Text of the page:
ERIC REED – “SOMETHING BEAUTIFUL” (Piano trio, doing a mix of old and new
standards and originals, straight-ahead).

AllMusic.com (Ken Dryden): In a world where so many young jazz artists feel the need to feature programs consisting exclusively of originals on their debut recordings as leaders, it is refreshing to hear a veteran like pianist Eric Reed, who plays a wide range of forgotten gems, some standards, and jazz favorites along with inventive renditions of songs from gospel, pop, and his own compositions. Eric Reed's Something Beautiful showcases a seasoned artist who is very much at the top of his game.

KENNY SHANKER – “STEPPIN’ UP” (Alto saxophonist, leading a quintet, doing
mostly originals).

AllAboutJazz.com(Bruce Lindsay): Kenny Shanker has worked extensively since graduating from the Manhattan School of Music in 2001, playing with the New World Symphony, and the Tommy Dorsey and Nelson Riddle Orchestras, among others. The young alto saxophonist recorded his debut album as leader, Steppin' Up, in April 2009 but it's taken almost two-and-a-half years for it to be released. It's a shame that it has stayed in the vaults for so long, for Shanker's melodic and accessible brand of straight-ahead jazz is immediately enjoyable, with enough twists and turns to reward repeated listening.

STRANAHAN / ZALESKI / ROSATO – “ANTICIPATION” (Piano trio, doing an edgy
mix of mostly band originals).

Ottawa Citizen (Peter Hum - Jazzblog): Anticipation, which was released last week, also features the kinds of complex and contemporary rhythmic and harmonic ingredients that younger players take to like catnip. However, tastefulness and musicality always come first for the trio — complexity and trendiness aren’t the points of the music.Stranahan is 25, and his studies include stints at the Brubeck and Monk Institutes, as well as at the New School University. He’s performed with Herbie Hancock in India and toured globally in Kurt Rosenwinkel’s trio. Zaleski is a 24-year-old who went to the Brubeck Institute and the New School, where he is now an adjunct faculty member. (He also competed this year in the Cole Porter and Thelonious Monk jazz piano competitions.) Rosato, a 23-year-old Montrealer, studied at the New School, is finishing his Master’s degree at McGill University and has shared stages with Ari Hoenig and Aaron Parks.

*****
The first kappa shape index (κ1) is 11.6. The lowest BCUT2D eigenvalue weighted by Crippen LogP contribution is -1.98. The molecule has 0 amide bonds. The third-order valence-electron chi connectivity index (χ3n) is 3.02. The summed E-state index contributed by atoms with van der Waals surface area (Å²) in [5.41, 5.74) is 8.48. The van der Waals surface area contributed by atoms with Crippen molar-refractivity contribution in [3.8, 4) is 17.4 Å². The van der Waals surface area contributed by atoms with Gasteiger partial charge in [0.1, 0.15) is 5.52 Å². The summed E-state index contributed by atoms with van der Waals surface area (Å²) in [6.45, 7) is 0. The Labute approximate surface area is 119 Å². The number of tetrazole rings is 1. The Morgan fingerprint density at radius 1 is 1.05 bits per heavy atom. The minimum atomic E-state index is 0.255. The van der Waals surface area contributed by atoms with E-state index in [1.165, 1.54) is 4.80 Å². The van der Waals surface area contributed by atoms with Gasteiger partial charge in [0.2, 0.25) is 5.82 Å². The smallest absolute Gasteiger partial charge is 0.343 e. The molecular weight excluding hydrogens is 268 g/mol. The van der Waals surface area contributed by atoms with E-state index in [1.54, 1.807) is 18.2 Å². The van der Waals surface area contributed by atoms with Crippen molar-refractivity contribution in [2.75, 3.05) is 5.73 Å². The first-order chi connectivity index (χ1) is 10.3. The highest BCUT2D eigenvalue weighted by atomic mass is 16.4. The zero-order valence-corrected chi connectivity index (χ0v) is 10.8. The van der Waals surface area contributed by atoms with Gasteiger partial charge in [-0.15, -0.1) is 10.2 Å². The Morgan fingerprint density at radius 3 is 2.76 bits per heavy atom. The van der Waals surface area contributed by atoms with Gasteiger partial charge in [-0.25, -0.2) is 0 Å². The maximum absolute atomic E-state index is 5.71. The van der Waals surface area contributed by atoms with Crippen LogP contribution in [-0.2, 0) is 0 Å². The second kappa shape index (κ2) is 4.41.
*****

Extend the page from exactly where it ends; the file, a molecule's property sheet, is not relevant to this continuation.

DWIGHT TRIBLE – “COSMIC” (Male vocalist, doing an eclectic mix of tunes.
Suitable for Nights Only).

2011-10-17 Adds To The Jazz 88 Music Library
Blog Name: Jazz 88.3 Library Blog - New This WeekAuthor: Vince Outlaw Posted on: October 16, 2011
Burrell, Carter, DeFrancesco...and that's only the first 3 of the great discs being added this week to the Jazz 88 Music Library! I will be debuting as many as I can get to in 2 hours during The New Jazz Thing, Monday October 17, 2011 6-8 PM PT!

KENNY BURRELL – “TENDERLY” (Live solo recording by one of the greats).

I'm amazed that Kenny doesn't have some sort of bigger web presence. Or any press / information on this release out.
JazzDepot (HighNote Records): Beginning with his recording debut with Dizzy Gillespie on "Tin Tin Deo" and "Birk's Works" guitar master Kenny Burrell has recorded well over 100 records as a leader and countless more as a sideman with the likes of Oscar Peterson, John Coltrane, Frank Foster, Kenny Clarke and others. Recorded live in concert, "Tenderly" features Kenny alone on stage in a solo guitar recital with an array of instruments from which he selects to suit his concept of the music at hand. Whether he is swinging on a blues, caressing a ballad out of his six strings or stringing together garlands of songs into leisurely medleys, Kenny Burrell remains one of the most popular and respected guitarists in the history of jazz.

JAMES CARTER ORGAN TRIO – “AT THE CROSSROADS” (Saxophonist, in straight-ahead,
somewhat edgy groove, with some vocal tracks).

AllAboutJazz.com (Brent Black): these two mighty forces, Carter leaves the labeling of this release to the listener. After the groundbreaking fusion of European classical with jazz improvisation and Afro-Caribbean rhythms on Caribbean Rhapsody (EmArcy, 2011), Carter continues to defy standard categorization while focusing on a more roots-oriented release that may well be a look at his hybrid musical soul.

At The Crossroads finds Carter organic and raw yet razor sharp, with a defined focus and passion that not only makes it a noteworthy release, it may well raise the bar for jazz overall.

JOEY DeFRANCESCO (FB, @JoeyJazzOrgan) – “40” (Straight-ahead organ trio, mostly originals).

KEN FOWSER / BEHN GILLECE – “DUOTONE” (Typically good, straight-ahead session of
originals from the saxophonist/vibes leaders).

SaxShed: Ken Fowser has entered a world of jazz riddled with well-trained, technically proficient and creative tenor saxophonists. Somehow his sweet sound is his own, never sounding like anyone but himself.  He and Behn Gillece have surrounded themselves with a cohesive ensemble of like-minded musicians who can make their case within only a few, well constructed choruses.